N.B. For those who prefer vlogs, the video version of this blog will be available soon.
If I included everything I do below to keep my eyes healthy, this blog post would be looooong. So I had to narrow it down to those exercises I felt would be the most helpful to writers.
There is a condition known as “digital eye strain” that is common amongst writers. Tell me if any of these symptoms sound familiar after a day spent at the computer:
-Sore, red eyes
These are the main symptoms I have addressed in the exercises below.
(Important note before you begin: check with your doctor before starting any exercise routine, even one that may seem innocuous to you):
The eye exercises:
1. Blink (50 times).
When you stare at a computer screen for long periods of time, something called your “blink rate” decreases. This can lead to tired, dry, and sore, red eyes because your eyes are not being lubricated by your blinking. I do around 50 blinks at the beginning of an eye training session and another 50 at the end. You can choose whatever number you wish.
2. Take regular breaks.
The longer you stay at your computer, the higher your risk of developing digital eye strain symptoms. Regular breaks are a must.
3. Distance training.
Don’t worry, I’m not asking you to go for a run! Working on a computer employs your short-range vision. You need to balance this out with spurts of distance vision. To do this, aim for the "20-20-20 rule", which states that you look up from your computer every 20 minutes, at something that is 20 feet (6 metres) away, for at least 20 seconds. The object you look at can be a roof corner or the bookshelf on the other side of the room, but also try to look out a window, or up at the trees if you’re outside. Follow this with more blinking.
4. Focus training A (10-15 times).
Pick a point in the distance that is in focus for you. Then, see if you can shift your focus until the point blurs. Adjust your focus again until it sharpens.
5. Focus training B (10-15 times).
If the above exercise is too tricky for you, stretch your hand out in front of you and point your finger. Focus on the tip of your finger. Notice how everything around it blurs? Next, move your gaze to a spot a little in front of your finger. See how your finger is blurred now? That is what you want to achieve.
6. Focus training C (10-15 times)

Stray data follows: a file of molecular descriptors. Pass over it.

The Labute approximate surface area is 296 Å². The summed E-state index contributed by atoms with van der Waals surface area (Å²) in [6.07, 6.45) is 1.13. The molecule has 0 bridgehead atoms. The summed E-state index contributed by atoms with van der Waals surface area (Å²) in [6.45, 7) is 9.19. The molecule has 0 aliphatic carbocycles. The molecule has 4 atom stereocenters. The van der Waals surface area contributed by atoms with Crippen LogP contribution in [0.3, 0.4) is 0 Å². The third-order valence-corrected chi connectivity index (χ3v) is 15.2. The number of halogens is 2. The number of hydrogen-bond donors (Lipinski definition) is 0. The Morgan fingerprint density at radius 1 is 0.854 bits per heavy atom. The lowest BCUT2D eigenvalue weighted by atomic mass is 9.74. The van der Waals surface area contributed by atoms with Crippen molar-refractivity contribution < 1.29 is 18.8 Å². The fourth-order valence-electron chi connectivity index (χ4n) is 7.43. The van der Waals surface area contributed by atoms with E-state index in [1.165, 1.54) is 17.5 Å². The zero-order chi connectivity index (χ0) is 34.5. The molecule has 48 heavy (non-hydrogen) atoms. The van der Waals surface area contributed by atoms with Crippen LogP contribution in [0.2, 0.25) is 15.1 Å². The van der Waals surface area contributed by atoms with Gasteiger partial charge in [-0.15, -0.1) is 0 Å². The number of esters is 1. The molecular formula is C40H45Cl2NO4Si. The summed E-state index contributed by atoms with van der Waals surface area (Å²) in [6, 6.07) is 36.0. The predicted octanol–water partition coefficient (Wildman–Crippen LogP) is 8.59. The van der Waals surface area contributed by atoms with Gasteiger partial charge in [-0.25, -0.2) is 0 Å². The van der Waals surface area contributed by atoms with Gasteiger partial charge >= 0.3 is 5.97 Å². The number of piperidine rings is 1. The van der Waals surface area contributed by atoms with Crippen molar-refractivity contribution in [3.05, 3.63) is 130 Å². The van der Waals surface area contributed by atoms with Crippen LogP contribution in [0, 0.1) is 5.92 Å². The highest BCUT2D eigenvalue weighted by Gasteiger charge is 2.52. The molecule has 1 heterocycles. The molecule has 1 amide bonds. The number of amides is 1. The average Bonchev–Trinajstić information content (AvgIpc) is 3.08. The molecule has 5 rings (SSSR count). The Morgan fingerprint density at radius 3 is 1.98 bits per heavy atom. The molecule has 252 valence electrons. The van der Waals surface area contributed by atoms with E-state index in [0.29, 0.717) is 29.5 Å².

With your finger still out in front of you, slowly bring you finger toward the point between your eyebrows (while you focus on your finger). Then, move your finger away from your face until you are pointing again. Follow your finger with your eyes.
7. Ahoy, me hearties.
This is where you get to embrace your inner pirate. Get yourself an eye patch. Yup, an eye patch. Cool options are available these days. I have a cute pink one. Place it over your dominant eye (find out yours) and write for a minimum of ten minutes. Then, switch eyes. I sometimes do this when I’m reading. Even if, like me, you don’t experience blurred vision, I approach it as another tool that is keeping my vision excellent for longer.
A lot of people forget that the eye is a muscle (well, a group of muscles) and muscles respond to exercise. Having said that, the efficacy of the following exercises is debated by science and the medical community. But they have worked for me, so I’m including them.
Note: Keep your head still for all of these exercises. (P.S. You WILL look silly doing them, so be prepared. Ha!).
8. Look up and down (10-15 times).
Exactly what this sounds like. You can place a finger on each of your eyebrows to make this easier.
9. Look side to side (10-15 times).
Again, you can put a finger at the corners of your eyes to guide you.
10. Look on the diagonal (10-15 times, both diagonals).
Look up and down on a diagonal.
11. Roll your eyes (5 times, each way).
Think about those people you’ve always wanted to roll your eyes at while you’re doing this one to add an extra bit of fun into it.
12. Infinity (5 times, each way).
Focus on a point at least 3 metres (10 feet) away from you. Then, trace an imaginary infinity/ figure-of-eight symbol on it with your eyes.
The above is a sample of the many eye exercises available to you. I also incorporate sun-gazing, night vision training, and other hand-to-eye exercises. However, these are a good introduction.
Are there any other eye exercises you would like me to share? How did you find these?
Yours in love, romance books, and eye exercises,
A.K. Leigh xxoo